Goldberg even took a shot at Maples’ intelligence, saying, “Ms. Maples didn’t have the capacity to understand, participate, or take a role in the business world. The public is quite aware of the difference in capacity, mental capacity, between Marla Maples and Ivana Trump.”

Then, Trump, who the Daily News reported was enraged by Maples’ comments, said he wouldn’t pay the remaining $1.5 million of his alimony, the balance of the pair’s divorce settlement which was due that week.
“We notified the court that we are not paying and that we are putting the check in an escrow account,” Trump’s lawyer said to the Daily News.
Maples’ lawyer, William Beslow, said the payment was overdue and that Maples “respects the privacy of her marriage.” They also hit back at Trump’s team for going after her.
“One has to ask, ‘Why now are Mr. Trump’s representatives maligning Ms. Maples?’ and the truth is clear,” Beslow stated. “They’re hoping to discredit Ms. Maples, so that if she chooses to say anything in the future, Mr. Trump can shrug it off as the words of an angry person whose intelligence should be questioned.”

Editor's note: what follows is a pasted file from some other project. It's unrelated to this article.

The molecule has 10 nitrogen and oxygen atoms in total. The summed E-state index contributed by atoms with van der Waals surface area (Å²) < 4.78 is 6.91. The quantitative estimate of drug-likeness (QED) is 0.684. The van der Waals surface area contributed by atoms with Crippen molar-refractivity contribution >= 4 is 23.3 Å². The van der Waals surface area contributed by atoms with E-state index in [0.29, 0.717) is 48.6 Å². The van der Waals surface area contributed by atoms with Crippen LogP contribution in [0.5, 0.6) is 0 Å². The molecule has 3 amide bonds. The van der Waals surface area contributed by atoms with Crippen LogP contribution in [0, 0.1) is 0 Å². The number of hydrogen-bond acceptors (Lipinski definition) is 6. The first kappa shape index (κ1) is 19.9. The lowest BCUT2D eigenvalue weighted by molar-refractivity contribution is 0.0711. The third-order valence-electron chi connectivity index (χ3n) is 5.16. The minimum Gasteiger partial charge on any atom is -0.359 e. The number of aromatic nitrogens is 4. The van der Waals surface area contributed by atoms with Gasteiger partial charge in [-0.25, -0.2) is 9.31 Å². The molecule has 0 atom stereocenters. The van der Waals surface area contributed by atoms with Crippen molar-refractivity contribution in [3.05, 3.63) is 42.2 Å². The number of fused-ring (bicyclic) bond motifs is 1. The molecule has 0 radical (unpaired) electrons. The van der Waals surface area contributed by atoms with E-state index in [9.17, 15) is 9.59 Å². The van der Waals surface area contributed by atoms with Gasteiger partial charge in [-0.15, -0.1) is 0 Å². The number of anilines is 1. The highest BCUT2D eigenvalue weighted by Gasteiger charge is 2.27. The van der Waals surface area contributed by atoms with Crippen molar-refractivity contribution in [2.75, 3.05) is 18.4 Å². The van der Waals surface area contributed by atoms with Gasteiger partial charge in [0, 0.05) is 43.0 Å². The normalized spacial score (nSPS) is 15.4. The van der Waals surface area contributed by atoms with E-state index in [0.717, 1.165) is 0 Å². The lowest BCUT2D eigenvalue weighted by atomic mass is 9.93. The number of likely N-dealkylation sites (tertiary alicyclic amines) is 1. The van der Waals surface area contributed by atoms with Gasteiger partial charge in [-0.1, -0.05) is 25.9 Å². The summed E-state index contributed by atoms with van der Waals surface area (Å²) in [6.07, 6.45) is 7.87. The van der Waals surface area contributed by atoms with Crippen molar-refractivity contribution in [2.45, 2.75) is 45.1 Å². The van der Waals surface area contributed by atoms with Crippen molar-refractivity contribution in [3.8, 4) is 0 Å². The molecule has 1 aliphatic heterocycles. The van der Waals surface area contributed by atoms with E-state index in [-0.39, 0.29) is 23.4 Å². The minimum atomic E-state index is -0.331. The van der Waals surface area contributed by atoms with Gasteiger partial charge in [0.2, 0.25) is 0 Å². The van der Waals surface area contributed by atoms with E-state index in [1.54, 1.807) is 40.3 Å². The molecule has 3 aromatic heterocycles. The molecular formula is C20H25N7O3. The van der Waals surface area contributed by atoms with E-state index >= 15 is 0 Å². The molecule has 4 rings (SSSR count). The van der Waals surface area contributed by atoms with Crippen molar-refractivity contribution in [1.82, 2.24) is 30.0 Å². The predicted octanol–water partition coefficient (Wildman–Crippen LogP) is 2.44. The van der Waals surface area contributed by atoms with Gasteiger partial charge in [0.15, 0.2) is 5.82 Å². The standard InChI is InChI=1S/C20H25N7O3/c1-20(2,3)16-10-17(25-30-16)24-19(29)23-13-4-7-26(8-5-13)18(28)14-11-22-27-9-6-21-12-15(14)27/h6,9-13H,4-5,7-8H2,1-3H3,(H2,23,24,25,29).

The pair headed to court over the missed payment, but a Manhattan judge declined to consider Trump’s claims that Maples violated her prenuptial agreement.
“The interview reveals no details about the marriage,” Maples’ lawyer said. “In all other respects, she is as free as anyone to make statements about Mr. Trump.
Trump’s lawyer then claimed Trump had no intention of withholding alimony, but wanted to send a message.

“It was never our intention to withhold the $1.5 million check,” Goldberg said to the New York Post. “Our purpose was to send a message that she was playing close to the fire. That should slow her down.”
Goldberg took a parting shot at Maples, who he called a failure.
“She’s certainly a woman scorned,” he said. “She’s unhappy because she was a failure here in New York. She didn’t accomplish anything. She got no roles, except The Will Rogers Follies, which Donald got for her.”
Jennifer Bretan, a spokeswoman for Maples, blasted Trump to the Post.
“It’s the sign of real insecurity that Donald Trump feels the need to authorize his mouthpiece to strike out against an ex-wife who he has basically been holding financially hostage. ”